27 August 2019
Not only does the Amazon account for more than half of the planet’s remaining rainforest, it is also a vital carbon store – a key weapon in the fight against climate change.
The rainforest is also home to an estimated 30,000 indigenous people.
Today, the Amazon is burning at record levels.
The facts around the situation are not as clear as social media may show. Many of the images being shared across social platforms have been reported to be more than a decade old or taken somewhere else in the world entirely. However, official figures show that the number of fires has increased 80% compared to 2018.
So what is being done?
At first glance, it seems that politics getting in the way. The headlines today read that the Brazilian government has said that it will reject an offer of aid from G7 countries to tackle the fires. Commenting on the G7 offer of aid, Brazilian President Jair Bolsonaro’s chief of staff, Onyx Lorenzoni, told the Globo news website: “Thanks, but maybe those resources are more relevant to reforest Europe.”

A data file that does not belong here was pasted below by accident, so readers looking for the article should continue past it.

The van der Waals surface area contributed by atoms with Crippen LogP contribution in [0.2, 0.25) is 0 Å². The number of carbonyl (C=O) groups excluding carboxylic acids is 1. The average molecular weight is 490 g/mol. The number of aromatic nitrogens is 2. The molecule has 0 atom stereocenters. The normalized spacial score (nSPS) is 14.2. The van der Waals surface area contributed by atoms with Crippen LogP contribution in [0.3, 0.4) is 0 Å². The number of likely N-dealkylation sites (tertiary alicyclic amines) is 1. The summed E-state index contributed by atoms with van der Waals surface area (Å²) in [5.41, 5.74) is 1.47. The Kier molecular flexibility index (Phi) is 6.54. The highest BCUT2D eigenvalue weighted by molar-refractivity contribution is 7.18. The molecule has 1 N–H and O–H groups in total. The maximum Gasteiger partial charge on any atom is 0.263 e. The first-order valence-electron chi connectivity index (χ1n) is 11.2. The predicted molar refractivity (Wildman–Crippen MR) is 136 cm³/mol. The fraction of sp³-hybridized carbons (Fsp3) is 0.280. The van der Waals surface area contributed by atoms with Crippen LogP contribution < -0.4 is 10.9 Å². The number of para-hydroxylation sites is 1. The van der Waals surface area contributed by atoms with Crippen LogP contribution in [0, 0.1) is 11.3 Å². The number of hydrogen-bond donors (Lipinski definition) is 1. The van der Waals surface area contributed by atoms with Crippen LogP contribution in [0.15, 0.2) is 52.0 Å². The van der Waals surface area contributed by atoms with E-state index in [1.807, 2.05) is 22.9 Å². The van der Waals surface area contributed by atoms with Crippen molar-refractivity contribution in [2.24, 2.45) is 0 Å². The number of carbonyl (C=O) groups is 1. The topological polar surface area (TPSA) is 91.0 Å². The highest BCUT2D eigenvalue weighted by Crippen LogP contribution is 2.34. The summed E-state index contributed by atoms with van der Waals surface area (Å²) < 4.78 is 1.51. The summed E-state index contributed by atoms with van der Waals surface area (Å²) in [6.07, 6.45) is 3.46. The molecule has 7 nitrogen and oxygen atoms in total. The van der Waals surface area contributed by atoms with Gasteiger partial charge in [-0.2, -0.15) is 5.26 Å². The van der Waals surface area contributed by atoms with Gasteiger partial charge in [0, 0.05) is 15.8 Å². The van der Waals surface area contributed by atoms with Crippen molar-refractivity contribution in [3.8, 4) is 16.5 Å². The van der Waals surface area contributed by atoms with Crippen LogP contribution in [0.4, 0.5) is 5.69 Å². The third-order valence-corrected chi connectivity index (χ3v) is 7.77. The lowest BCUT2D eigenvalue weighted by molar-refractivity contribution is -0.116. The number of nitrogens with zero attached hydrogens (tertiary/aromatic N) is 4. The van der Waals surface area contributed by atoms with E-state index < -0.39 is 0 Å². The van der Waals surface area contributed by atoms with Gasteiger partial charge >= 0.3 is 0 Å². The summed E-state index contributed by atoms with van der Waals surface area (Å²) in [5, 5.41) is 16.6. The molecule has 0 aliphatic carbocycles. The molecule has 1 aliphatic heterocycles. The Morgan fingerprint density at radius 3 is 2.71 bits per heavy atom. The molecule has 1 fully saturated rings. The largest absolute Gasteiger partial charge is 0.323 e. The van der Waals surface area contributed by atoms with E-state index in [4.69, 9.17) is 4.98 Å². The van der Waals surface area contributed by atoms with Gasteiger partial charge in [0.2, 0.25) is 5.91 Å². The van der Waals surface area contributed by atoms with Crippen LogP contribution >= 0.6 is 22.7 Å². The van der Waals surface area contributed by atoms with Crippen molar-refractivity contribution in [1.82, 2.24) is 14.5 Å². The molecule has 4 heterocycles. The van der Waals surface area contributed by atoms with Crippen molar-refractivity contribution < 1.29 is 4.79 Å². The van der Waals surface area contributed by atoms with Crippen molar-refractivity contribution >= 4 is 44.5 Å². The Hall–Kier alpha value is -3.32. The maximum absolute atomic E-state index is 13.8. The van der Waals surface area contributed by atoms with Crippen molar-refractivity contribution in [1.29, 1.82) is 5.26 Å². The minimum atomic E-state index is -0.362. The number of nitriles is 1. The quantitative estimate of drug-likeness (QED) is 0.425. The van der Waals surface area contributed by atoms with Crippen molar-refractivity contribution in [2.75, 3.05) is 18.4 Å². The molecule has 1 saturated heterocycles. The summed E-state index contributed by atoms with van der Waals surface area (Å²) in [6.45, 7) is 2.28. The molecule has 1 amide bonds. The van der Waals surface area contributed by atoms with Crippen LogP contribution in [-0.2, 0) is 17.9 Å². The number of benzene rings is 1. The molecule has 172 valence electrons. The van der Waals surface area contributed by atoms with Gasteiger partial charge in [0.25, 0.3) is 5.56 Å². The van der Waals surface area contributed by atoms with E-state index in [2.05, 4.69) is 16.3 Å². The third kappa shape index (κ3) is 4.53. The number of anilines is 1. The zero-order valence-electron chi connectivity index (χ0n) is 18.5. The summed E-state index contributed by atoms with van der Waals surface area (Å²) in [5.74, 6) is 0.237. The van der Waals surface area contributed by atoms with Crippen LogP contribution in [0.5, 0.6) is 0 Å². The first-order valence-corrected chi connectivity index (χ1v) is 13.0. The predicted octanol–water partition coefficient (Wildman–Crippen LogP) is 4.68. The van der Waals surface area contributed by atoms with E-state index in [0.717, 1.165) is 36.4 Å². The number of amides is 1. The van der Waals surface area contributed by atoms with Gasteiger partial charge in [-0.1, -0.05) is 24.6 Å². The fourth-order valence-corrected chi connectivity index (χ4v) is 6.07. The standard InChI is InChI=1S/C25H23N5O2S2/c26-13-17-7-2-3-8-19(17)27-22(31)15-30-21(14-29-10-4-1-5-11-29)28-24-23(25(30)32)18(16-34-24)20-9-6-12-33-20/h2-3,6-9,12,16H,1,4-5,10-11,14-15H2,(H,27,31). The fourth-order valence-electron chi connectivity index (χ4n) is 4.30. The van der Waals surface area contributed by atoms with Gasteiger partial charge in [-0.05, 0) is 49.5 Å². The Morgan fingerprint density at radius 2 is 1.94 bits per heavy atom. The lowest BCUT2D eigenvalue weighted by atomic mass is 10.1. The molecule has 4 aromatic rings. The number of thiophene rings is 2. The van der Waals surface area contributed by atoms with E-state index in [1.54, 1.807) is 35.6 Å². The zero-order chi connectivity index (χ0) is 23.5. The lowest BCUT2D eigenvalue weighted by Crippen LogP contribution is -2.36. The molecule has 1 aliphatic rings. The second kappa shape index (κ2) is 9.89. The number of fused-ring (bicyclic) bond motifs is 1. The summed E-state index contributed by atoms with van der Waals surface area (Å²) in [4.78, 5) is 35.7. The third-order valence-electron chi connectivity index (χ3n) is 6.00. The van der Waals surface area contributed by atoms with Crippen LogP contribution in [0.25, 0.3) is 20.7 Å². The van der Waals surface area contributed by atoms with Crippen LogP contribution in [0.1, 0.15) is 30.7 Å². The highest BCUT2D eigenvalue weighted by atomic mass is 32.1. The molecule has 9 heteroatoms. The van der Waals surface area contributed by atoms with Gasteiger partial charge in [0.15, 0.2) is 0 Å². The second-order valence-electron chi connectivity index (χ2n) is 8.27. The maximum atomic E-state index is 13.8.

It has been suggested that the President’s reticence to accept aid comes from his suspicion that European countries will use the Amazon fires as an opportunity to gain access to Brazil’s natural resources.
But where do you draw the line when it is an issue that affects the whole planet as well as future generations? Politics aside, it is estimated that the forest takes 20-40 years to regenerate after a fire. There is a chance of permanent damage. It could be catastrophic for the planet.
How do I help the Amazon?
It certainly feels like the situation is helpless from over here, however, there is plenty that we could do to help save the so-called ‘lungs of the earth’.
There are programmes to donate to sponsor an acre of the rainforest, supporting the groups who work to keep the rainforest safe. Places like Rainforest Action Network offer this service. There have also been protests and demonstrations across the globe as part of the #ActForTheAmazon campaign. This article lists a few ways in which you can show your support to help tackle the consequences of the fires.
It is frustrating to see one of the world’s most precious natural wonders burning to the ground at such a pace. Particularly while the people in power seemingly squabble over how to resolve the issue. That’s why we need to spread the word. We can do our bit to help protect something that could have a global impact if it isn’t resolved.
— WWF UK (@wwf_uk) August 21, 2019